Kuykendall asks us to look at our society and culture of our schools to see if we are excluding anybody. For example, some schools don’t allow students to wear cornrows in their hair (which excludes African Americans) or wear large earrings (which excludes Latinas who might wear large hoop earrings – again with the generalizing). It’s time to step back and look with a critical eye at our decisions, biases, rules, and expectations.

Meeting the Needs of Students and Families from Poverty – Thomas-Presswood & Presswood

meeting the needsI skimmed this book as part of my research for a paper and presentation about teaching “at-risk” students in secondary schools. This book is a winner because it covers a vast array of topics regarding the effects of poverty and what various school professionals can do. What I didn’t like was the lack of specific suggestions for teachers. Instead, most of the content was researched-based summaries of problems and rather vague solutions but without clear instructions on how to reach those solutions. But the book was written for a wide audience, and it’s a good starting place for someone researching poverty’s effect on students.

A paraphrased summary of particularly good points:

  • teachers can have huge impacts on the success or failure of at-risk students
  • societal racism plays into the huge proportions of minorities that live in poverty
  • teachers not understanding their students (or students’ families) accounts for minorities being over-represented in special education
  • allow students to work in groups, teach one another, and use technology
  • teach multicultural topics
  • students benefit from peer or adult tutors, but those tutors must be trained and guided
  • schools and teachers can cultivate resiliency in students (allowing them to transcend their unfavorable conditions of living in poverty, an abusive home, or a crime-ridden neighborhood) by providing a safe, welcoming, and responsive environment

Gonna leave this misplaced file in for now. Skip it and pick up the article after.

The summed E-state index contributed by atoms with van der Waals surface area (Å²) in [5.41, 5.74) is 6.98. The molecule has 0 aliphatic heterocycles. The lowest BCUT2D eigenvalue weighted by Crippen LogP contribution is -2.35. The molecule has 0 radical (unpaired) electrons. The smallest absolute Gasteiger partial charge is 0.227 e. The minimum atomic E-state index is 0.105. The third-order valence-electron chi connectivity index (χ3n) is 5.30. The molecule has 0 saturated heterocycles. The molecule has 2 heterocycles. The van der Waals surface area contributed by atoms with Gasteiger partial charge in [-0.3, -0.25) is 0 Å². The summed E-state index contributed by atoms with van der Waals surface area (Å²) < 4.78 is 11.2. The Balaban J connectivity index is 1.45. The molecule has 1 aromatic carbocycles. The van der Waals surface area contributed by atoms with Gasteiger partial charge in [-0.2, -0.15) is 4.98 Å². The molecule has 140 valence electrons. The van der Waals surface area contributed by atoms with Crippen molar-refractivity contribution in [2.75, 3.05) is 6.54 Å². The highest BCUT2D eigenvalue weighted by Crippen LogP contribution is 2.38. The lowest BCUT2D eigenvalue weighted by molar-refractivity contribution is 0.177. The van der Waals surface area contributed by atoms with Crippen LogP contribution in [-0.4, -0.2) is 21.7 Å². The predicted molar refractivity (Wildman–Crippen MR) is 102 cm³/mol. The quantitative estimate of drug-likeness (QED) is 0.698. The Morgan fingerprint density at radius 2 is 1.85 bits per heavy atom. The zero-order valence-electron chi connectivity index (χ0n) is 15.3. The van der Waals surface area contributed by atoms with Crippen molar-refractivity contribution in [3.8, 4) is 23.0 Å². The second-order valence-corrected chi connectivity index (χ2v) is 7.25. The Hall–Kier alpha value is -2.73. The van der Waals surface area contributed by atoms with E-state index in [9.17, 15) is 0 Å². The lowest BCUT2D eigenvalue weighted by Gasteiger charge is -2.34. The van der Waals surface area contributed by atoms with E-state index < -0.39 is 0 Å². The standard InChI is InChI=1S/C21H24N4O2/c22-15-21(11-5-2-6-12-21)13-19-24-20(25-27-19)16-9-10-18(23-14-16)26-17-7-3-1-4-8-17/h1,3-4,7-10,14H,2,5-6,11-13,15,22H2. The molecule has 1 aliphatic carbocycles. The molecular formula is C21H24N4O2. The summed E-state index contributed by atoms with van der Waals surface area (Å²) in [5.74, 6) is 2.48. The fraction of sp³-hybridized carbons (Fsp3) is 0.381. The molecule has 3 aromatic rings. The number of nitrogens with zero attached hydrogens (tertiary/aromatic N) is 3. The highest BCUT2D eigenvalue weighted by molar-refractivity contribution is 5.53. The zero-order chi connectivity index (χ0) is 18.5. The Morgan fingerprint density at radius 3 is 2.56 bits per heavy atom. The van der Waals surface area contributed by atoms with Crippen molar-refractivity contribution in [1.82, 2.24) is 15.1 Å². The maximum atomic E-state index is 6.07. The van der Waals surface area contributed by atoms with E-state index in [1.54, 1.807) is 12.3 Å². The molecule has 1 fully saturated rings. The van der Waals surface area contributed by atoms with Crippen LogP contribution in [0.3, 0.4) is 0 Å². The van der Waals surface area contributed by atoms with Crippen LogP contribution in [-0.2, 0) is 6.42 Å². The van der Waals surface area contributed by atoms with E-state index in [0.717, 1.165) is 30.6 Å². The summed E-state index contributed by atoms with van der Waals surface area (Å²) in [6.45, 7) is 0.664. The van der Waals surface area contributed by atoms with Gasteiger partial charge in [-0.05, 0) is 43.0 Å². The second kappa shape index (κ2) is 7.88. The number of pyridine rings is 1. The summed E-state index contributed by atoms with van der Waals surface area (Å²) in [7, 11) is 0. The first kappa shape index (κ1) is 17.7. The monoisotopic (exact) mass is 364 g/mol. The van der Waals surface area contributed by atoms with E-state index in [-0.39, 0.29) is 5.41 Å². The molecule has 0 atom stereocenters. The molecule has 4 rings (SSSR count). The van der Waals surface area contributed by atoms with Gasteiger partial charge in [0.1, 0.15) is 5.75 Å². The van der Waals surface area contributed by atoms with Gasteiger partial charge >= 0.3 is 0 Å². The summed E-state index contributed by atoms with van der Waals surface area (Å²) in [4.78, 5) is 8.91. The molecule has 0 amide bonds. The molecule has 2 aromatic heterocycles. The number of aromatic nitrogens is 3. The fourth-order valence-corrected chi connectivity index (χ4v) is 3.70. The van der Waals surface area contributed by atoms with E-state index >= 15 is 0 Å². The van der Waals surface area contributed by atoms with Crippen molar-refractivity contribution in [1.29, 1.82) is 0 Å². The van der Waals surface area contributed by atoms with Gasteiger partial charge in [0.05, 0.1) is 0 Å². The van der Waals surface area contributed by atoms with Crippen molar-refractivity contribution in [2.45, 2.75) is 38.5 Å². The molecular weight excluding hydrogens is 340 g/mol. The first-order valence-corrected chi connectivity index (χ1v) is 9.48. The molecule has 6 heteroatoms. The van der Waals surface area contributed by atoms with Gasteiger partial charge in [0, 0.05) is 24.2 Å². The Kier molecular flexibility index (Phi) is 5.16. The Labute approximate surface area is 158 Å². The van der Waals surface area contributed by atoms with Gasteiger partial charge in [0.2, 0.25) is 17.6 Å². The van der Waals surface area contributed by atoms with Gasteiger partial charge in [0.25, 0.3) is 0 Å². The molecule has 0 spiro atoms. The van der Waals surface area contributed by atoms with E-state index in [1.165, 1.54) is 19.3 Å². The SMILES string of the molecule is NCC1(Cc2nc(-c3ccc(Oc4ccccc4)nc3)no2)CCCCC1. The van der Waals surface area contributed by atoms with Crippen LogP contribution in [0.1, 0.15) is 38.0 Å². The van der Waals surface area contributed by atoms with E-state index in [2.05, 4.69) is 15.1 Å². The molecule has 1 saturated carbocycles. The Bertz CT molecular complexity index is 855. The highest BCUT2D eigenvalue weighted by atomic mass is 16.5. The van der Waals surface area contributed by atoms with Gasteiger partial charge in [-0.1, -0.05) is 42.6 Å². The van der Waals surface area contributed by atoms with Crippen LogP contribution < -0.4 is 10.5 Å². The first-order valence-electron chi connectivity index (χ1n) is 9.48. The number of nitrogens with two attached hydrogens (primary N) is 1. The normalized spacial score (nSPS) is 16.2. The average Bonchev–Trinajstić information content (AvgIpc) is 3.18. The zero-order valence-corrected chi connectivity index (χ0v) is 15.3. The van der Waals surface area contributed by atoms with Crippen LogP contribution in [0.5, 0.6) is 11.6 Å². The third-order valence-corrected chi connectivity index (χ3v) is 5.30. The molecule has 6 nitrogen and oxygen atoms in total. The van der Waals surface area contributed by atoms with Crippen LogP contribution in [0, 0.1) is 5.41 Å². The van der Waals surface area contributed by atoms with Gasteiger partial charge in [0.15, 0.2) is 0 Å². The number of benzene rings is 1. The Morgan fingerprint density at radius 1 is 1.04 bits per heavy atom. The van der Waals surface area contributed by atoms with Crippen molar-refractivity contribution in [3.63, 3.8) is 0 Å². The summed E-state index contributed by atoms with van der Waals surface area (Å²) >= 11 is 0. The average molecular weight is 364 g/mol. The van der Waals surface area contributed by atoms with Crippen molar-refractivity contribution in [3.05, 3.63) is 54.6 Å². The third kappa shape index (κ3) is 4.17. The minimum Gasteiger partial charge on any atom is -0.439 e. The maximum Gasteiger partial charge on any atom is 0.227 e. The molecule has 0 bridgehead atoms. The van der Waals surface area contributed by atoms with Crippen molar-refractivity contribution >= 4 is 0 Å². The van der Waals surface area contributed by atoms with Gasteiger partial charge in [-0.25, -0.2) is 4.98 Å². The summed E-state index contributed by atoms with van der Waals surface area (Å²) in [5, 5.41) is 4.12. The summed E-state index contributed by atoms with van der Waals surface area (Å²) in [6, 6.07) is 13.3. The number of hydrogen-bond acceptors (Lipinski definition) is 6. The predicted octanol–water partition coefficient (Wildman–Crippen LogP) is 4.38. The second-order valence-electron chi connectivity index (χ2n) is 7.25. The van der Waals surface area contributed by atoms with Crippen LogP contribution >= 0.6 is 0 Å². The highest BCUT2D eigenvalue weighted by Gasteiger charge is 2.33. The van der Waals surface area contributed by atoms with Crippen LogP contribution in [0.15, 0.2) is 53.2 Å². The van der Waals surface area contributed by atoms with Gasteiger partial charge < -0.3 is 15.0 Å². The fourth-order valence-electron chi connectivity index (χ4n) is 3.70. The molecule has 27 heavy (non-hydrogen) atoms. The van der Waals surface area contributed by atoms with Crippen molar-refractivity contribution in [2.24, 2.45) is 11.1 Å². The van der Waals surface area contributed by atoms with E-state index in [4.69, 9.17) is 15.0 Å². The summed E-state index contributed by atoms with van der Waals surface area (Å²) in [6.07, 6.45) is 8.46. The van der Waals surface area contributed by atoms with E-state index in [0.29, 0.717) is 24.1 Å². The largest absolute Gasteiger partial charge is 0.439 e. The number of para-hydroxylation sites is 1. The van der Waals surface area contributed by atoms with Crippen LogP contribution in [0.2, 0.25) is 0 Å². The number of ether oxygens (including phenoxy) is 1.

• challenge students – always! Watered-down curriculum isn’t the solution.
  • demonstrate to parents that schools and classrooms are welcoming places

Thomas-Presswood, T. N., & Presswood, D. (2008). Meeting the needs of students and families from poverty: A handbook for school and mental health professionals. Baltimore, MD: Paul H. Brookes Publishing Co.

‘Hanging in with Kids’ in Tough Times – Smyth, Down, and McInerney

This is another book I “read” (i.e. skimmed) as part of my research on teaching kids in poverty/who are “at-risk.” The authors are Australian, so it was interesting to see their take on American education and how Australia compares. At the same time, Australia and the US were grouped together as being “Western countries” along with Canada and the UK in that our education systems face similar difficulties. Definitely not the greatest book I read as it had less specific information about reaching this demographic and more generalities stated over and over.

Some (paraphrased) gems include: hanging in with kids

  • people don’t like to talk about class, but if we want students to understand the world and society, we’ve got to.
  • colleges don’t prepare teachers to teach students who live in poverty
  • we’re taught that hard work = success, but that is rarely the case, so when people from low socio-economic statuses don’t succeed in life, we blame them, not the system.
  • use and love parents! They love their kids and want to help but often don’t know how to be engaged in school or how to help their students with homework.
  • every 29 seconds, a kid drops out of school in America. Think about that for a sec.
  • teach students relevant information and useful skills (which is true for all students, not just ones “at-risk”).
  • bridge the gap between schools and community by doing service projects and generally getting students out in the real world doing work that matters (there were some examples in the book, but all you excited readers will have to wait until I write my paper…or just read this book…the citation is below).
  • teach what students know and are influenced by, including media and music.
  • teach students not to accept the faults of society but to change them.
  • assess students in meaningful ways through demonstration of skills, experiments, exhibitions, etc.

Smyth, J., Down, B., & McInerney, P. (2010). ‘Hanging in with kids’ in tough times: Engagement in contexts of educational disadvantage in the relational school. New York, NY: Peter Lang.